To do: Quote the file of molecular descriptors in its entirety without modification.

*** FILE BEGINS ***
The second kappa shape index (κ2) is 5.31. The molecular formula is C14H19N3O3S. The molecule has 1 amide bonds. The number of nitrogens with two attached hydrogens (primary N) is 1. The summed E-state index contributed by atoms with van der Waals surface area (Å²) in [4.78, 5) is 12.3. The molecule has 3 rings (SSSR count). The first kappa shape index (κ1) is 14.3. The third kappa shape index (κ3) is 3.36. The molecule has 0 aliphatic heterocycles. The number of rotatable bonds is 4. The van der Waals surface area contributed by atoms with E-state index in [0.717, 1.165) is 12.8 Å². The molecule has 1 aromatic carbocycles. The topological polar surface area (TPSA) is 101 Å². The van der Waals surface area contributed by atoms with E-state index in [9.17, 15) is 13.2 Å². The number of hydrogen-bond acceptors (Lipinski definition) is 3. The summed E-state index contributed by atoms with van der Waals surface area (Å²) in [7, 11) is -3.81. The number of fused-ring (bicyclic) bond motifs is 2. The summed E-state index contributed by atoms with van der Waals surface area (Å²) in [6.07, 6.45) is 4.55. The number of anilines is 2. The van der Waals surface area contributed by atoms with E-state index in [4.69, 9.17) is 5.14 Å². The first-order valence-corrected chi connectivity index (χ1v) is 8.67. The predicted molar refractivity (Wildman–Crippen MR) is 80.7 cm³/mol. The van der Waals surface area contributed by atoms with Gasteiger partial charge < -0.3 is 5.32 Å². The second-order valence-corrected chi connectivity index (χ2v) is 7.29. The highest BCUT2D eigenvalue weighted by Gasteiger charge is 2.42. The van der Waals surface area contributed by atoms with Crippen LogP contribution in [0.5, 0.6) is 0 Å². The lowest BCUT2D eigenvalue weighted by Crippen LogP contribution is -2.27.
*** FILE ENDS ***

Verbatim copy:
The second kappa shape index (κ2) is 5.31. The molecular formula is C14H19N3O3S. The molecule has 1 amide bonds. The number of nitrogens with two attached hydrogens (primary N) is 1. The summed E-state index contributed by atoms with van der Waals surface area (Å²) in [4.78, 5) is 12.3. The molecule has 3 rings (SSSR count). The first kappa shape index (κ1) is 14.3. The third kappa shape index (κ3) is 3.36. The molecule has 0 aliphatic heterocycles. The number of rotatable bonds is 4. The van der Waals surface area contributed by atoms with E-state index in [0.717, 1.165) is 12.8 Å². The molecule has 1 aromatic carbocycles. The topological polar surface area (TPSA) is 101 Å². The van der Waals surface area contributed by atoms with E-state index in [9.17, 15) is 13.2 Å². The number of hydrogen-bond acceptors (Lipinski definition) is 3. The summed E-state index contributed by atoms with van der Waals surface area (Å²) in [7, 11) is -3.81. The number of fused-ring (bicyclic) bond motifs is 2. The summed E-state index contributed by atoms with van der Waals surface area (Å²) in [6.07, 6.45) is 4.55. The number of anilines is 2. The van der Waals surface area contributed by atoms with E-state index in [4.69, 9.17) is 5.14 Å². The first-order valence-corrected chi connectivity index (χ1v) is 8.67. The predicted molar refractivity (Wildman–Crippen MR) is 80.7 cm³/mol. The van der Waals surface area contributed by atoms with Gasteiger partial charge < -0.3 is 5.32 Å². The second-order valence-corrected chi connectivity index (χ2v) is 7.29. The highest BCUT2D eigenvalue weighted by Gasteiger charge is 2.42. The van der Waals surface area contributed by atoms with Crippen LogP contribution in [0.5, 0.6) is 0 Å². The lowest BCUT2D eigenvalue weighted by Crippen LogP contribution is -2.27.